Sending TSA a message will cost you time

A blogger for the Transportation Safety Administration has responded to techno-artist Evan Roth's "Airport X-Ray Art" project ... and the news is not good for those of you intent on sending the TSA a message via your carry-on bag: Suit yourself, but expect the stunt to cost you time.

Moreover, the reason -- as articulated in my original post about this matter by my brother, a bona fide airport security expect -- has nothing to do with the sentiment being expressed by the passenger or how it's received by the airport screener.

From the blog Evolution of Security:

As some of you might have seen on other blogs, Evan Roth is an artist who is designing personalized messages you can send to TSA security officers. He laser cuts the letters out of a sheet of stainless steel. The sheet is designed to be placed inside of a passenger's bag so they can send personal messages to the officer. Have to give the guy credit, he's creative. Even we got a laugh out of it.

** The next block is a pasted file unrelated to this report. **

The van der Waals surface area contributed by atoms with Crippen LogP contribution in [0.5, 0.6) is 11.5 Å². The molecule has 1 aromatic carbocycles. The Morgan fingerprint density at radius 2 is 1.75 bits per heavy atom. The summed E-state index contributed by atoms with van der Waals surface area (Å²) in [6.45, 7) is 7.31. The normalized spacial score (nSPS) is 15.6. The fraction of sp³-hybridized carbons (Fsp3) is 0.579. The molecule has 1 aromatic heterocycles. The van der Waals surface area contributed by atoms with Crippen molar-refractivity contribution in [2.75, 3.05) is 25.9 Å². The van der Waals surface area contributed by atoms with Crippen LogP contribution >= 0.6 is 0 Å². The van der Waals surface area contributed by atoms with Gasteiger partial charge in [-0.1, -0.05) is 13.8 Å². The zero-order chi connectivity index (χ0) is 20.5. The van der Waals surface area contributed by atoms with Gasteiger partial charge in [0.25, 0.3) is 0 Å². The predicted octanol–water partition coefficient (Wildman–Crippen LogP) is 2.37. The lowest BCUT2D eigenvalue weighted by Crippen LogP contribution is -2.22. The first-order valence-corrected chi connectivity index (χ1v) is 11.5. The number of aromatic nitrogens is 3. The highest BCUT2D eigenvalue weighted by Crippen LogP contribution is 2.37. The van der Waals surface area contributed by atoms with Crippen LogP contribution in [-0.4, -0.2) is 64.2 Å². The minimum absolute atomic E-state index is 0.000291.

This may seem like a clever gag, but actually the joke is on whoever decides to use one of these plates. Based on the preliminary examples shown on Mr. Roth's web page, the metal plate will get the passenger's bag searched every time. And no, it's not because of what the plate says, it's because the metal plate acts as a shield and conceals items below it. If an officer can't get a good look at what's in the bag, it's "bag check" time. Fair warning: there are detailed procedures on how to search this type of bag and it's not one of our quicker searches.

My brother, who trains security personnel on how to use his company's screening equipment, told me as much when I first wrote about this two weeks ago, saying, "If anything obscures the imagery of the bag, the screener will certainly be more likely to perform additional screening."

My advice if you really can't resist doing this kind of thing: Come up with your own funny message, make your metal plate, show it to your friends, and lie when you tell them you took it through the airport.

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